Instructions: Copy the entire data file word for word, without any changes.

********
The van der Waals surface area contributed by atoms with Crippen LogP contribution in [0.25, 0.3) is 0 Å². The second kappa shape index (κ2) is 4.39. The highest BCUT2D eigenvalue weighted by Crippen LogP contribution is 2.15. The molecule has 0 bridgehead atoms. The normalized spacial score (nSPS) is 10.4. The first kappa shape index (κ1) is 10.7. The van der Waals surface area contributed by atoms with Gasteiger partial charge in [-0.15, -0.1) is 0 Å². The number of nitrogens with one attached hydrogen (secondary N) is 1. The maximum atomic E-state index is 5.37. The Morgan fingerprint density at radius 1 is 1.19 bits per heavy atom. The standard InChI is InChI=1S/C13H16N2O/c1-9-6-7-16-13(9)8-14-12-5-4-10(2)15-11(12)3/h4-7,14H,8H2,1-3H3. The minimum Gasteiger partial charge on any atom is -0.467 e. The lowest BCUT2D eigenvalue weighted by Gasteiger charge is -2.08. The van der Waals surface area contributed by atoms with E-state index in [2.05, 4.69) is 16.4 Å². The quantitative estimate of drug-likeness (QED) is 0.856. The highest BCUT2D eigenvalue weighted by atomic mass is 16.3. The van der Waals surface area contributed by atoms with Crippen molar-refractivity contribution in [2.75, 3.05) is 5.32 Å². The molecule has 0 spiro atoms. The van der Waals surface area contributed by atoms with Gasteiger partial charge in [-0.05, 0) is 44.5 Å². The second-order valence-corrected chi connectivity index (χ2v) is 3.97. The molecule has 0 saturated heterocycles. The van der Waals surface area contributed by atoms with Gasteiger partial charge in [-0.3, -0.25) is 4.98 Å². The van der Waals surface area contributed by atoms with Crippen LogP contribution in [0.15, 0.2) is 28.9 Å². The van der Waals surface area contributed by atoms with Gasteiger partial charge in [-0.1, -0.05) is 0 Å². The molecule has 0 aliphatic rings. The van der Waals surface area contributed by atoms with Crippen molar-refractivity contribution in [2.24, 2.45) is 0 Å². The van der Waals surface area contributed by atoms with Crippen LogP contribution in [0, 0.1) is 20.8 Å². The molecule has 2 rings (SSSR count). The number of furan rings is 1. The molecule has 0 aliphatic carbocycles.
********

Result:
The van der Waals surface area contributed by atoms with Crippen LogP contribution in [0.25, 0.3) is 0 Å². The second kappa shape index (κ2) is 4.39. The highest BCUT2D eigenvalue weighted by Crippen LogP contribution is 2.15. The molecule has 0 bridgehead atoms. The normalized spacial score (nSPS) is 10.4. The first kappa shape index (κ1) is 10.7. The van der Waals surface area contributed by atoms with Gasteiger partial charge in [-0.15, -0.1) is 0 Å². The number of nitrogens with one attached hydrogen (secondary N) is 1. The maximum atomic E-state index is 5.37. The Morgan fingerprint density at radius 1 is 1.19 bits per heavy atom. The standard InChI is InChI=1S/C13H16N2O/c1-9-6-7-16-13(9)8-14-12-5-4-10(2)15-11(12)3/h4-7,14H,8H2,1-3H3. The minimum Gasteiger partial charge on any atom is -0.467 e. The lowest BCUT2D eigenvalue weighted by Gasteiger charge is -2.08. The van der Waals surface area contributed by atoms with E-state index in [2.05, 4.69) is 16.4 Å². The quantitative estimate of drug-likeness (QED) is 0.856. The highest BCUT2D eigenvalue weighted by atomic mass is 16.3. The van der Waals surface area contributed by atoms with Crippen molar-refractivity contribution in [2.75, 3.05) is 5.32 Å². The molecule has 0 spiro atoms. The van der Waals surface area contributed by atoms with Gasteiger partial charge in [-0.05, 0) is 44.5 Å². The second-order valence-corrected chi connectivity index (χ2v) is 3.97. The molecule has 0 saturated heterocycles. The van der Waals surface area contributed by atoms with Gasteiger partial charge in [-0.3, -0.25) is 4.98 Å². The van der Waals surface area contributed by atoms with Crippen LogP contribution in [0.15, 0.2) is 28.9 Å². The van der Waals surface area contributed by atoms with Gasteiger partial charge in [-0.1, -0.05) is 0 Å². The molecule has 0 aliphatic rings. The van der Waals surface area contributed by atoms with Crippen molar-refractivity contribution in [2.24, 2.45) is 0 Å². The van der Waals surface area contributed by atoms with Crippen LogP contribution in [0, 0.1) is 20.8 Å². The molecule has 2 rings (SSSR count). The number of furan rings is 1. The molecule has 0 aliphatic carbocycles.